- Created on Wednesday, 22 January 2014 14:17
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By KYLE MELANSON
Icewine, ice sculptures and icy temperatures.
The second week of the 19th annual Niagara Icewine Festival lived up to its name as fans of both wine and food braved the cold in Niagara-on-the-Lake last weekend. A section of Queen Street was blocked so the Icewine Village could be erected allowing spectators to enjoy their favourite drinks and dishes. Twenty-six local wineries brought their icewines, including the college’s own 2010 Dean’s List Cabernet Franc.
Local restaurants such as the Cannery Restaurant, The Epicurean, Oban Inn and Zees were on hand, dolling out samples of their most popular dishes. Some of these included a lamb stew, seafood chowder, barbequed ribs, homemade sausages and a grilled cheese with duck confit and pickled apples, which sold out in less than three hours.
The food paired nicely with many of the wines, but as Christine Montana, of Niagara-on-the-Lake and retail manager of Southbrook Wineries, says it can vary on the individual’s pallet.
“There are so many diverse ways you can serve it.”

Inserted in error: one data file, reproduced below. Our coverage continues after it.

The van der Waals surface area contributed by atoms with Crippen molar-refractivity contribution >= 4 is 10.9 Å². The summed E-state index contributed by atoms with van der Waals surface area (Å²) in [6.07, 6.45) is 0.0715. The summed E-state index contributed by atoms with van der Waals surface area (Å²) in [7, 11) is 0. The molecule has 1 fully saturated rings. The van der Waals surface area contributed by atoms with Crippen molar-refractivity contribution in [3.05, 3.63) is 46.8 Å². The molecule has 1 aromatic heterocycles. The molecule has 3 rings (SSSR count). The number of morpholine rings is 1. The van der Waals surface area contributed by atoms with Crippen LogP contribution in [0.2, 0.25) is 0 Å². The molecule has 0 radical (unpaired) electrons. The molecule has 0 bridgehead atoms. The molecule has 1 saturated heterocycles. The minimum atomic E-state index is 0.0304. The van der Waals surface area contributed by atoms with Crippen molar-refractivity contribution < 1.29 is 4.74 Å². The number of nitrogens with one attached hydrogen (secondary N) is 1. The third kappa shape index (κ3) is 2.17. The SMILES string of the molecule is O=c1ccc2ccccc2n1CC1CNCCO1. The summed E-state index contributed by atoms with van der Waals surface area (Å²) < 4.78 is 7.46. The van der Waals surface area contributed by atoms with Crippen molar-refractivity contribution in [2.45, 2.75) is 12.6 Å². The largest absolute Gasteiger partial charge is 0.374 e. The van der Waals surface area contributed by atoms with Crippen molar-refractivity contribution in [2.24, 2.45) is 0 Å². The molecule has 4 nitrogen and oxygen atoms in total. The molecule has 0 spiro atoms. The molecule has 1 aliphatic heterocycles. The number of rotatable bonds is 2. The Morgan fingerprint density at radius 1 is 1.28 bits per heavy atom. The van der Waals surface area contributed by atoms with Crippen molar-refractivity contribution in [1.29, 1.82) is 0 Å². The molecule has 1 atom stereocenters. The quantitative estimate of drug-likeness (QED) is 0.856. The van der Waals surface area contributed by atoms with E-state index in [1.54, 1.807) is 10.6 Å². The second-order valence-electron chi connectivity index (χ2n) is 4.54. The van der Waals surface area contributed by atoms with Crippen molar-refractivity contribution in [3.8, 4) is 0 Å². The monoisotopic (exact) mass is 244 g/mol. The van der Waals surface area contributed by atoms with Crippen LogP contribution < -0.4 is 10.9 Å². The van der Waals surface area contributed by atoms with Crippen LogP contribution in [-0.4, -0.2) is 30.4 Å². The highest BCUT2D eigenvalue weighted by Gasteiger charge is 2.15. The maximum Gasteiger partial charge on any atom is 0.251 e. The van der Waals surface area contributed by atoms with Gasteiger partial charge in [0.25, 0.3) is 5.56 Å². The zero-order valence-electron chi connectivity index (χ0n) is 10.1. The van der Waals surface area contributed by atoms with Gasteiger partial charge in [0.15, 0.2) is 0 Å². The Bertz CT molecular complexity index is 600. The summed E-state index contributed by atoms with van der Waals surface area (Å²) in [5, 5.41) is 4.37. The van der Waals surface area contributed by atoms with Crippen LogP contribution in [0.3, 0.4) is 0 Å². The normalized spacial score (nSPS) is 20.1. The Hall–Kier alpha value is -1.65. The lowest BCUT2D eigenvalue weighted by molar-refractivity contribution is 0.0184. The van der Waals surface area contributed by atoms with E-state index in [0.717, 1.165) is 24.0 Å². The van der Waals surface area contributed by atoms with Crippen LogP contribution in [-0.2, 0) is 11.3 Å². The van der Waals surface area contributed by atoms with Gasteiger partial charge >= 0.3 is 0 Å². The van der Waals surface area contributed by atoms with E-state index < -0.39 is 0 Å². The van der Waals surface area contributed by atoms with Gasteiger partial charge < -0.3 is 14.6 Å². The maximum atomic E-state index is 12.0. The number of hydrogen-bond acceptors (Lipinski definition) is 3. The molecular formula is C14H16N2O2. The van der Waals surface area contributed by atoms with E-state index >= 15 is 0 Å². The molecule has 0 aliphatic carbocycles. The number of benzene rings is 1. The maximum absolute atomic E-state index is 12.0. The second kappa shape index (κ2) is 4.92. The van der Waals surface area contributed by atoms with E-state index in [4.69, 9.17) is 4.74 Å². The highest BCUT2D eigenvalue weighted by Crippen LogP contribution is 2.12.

Montana says that icewine itself can be served in more than just wine.
“It’s gaining popularity as a martini. The shelf life is 10 years, which indicates a little bit of variety it can be used for.”
The village was dotted with pedestals made of ice, for weary travellers to take a break from walking and enjoy the in-hand food and drink. Those who were not dressed for the occasion were able to warm up their frozen limbs next to the many propane-powered heaters scattered throughout Queen Street.
Yet the main attraction had nothing to do with food or wine. At mid-village stood a long table, made entirely of ice, where people could set their wine down and take pictures. The table had various bottles of wine frozen into it as well as the official Niagara Icewine Festival logo frozen in the centre.
What many may be unaware of as they sipped one of the many offerings is just how much work goes into the making of just one bottle of icewine.
The process of making this sweet dessert wine is much more than simply picking “a grape.”
Graeme McMillan, of Beamsville, and tourism and communications at Southbrook, says it’s a complicated procedure.
“A lot of people think it’s cold grapes that you add sugar to, that’s not really the case. You have to meet certain conditions, a big one is it must be minus eight to minus 12 degrees Celsius before you can even think about picking.”
McMillan says you need to use your fingers to pick the grapes, and you will only get one drop from each grape.
“You literally get the size of a little tree sap.”
Even though the yield of icewine can be small, Montana says her experience in the wine industry is showing that icewine is growing in popularity.
“You can see the numbers coming out to the events are growing. However, the weather can affect it [the event] and the numbers.”
The Niagara Icewine Festival will wrap up next weekend for another year. For information on upcoming events visit www.niagarawinefestival.ca.